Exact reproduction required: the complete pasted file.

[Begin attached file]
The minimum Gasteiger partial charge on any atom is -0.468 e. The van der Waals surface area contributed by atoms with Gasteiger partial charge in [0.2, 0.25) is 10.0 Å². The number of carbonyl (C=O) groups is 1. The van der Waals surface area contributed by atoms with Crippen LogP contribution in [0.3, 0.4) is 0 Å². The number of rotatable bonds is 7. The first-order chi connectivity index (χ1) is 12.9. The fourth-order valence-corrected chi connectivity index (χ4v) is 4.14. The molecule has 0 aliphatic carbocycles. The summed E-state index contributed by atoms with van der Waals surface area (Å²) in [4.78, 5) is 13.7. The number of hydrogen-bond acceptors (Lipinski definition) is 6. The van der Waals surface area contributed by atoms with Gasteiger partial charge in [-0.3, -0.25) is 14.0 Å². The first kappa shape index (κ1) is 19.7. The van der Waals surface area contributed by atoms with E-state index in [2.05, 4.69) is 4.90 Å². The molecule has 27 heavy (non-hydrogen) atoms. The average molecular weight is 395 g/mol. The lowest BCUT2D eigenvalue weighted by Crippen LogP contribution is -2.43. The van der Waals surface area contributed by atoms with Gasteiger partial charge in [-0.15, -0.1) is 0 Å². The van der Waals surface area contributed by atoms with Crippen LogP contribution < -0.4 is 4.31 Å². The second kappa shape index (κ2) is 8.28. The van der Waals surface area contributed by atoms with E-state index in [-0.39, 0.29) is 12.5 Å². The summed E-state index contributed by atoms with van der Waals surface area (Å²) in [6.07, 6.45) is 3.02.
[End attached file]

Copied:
The minimum Gasteiger partial charge on any atom is -0.468 e. The van der Waals surface area contributed by atoms with Gasteiger partial charge in [0.2, 0.25) is 10.0 Å². The number of carbonyl (C=O) groups is 1. The van der Waals surface area contributed by atoms with Crippen LogP contribution in [0.3, 0.4) is 0 Å². The number of rotatable bonds is 7. The first-order chi connectivity index (χ1) is 12.9. The fourth-order valence-corrected chi connectivity index (χ4v) is 4.14. The molecule has 0 aliphatic carbocycles. The summed E-state index contributed by atoms with van der Waals surface area (Å²) in [4.78, 5) is 13.7. The number of hydrogen-bond acceptors (Lipinski definition) is 6. The van der Waals surface area contributed by atoms with Gasteiger partial charge in [-0.3, -0.25) is 14.0 Å². The first kappa shape index (κ1) is 19.7. The van der Waals surface area contributed by atoms with E-state index in [2.05, 4.69) is 4.90 Å². The molecule has 27 heavy (non-hydrogen) atoms. The average molecular weight is 395 g/mol. The lowest BCUT2D eigenvalue weighted by Crippen LogP contribution is -2.43. The van der Waals surface area contributed by atoms with Gasteiger partial charge in [-0.15, -0.1) is 0 Å². The van der Waals surface area contributed by atoms with Crippen LogP contribution < -0.4 is 4.31 Å². The second kappa shape index (κ2) is 8.28. The van der Waals surface area contributed by atoms with E-state index in [-0.39, 0.29) is 12.5 Å². The summed E-state index contributed by atoms with van der Waals surface area (Å²) in [6.07, 6.45) is 3.02.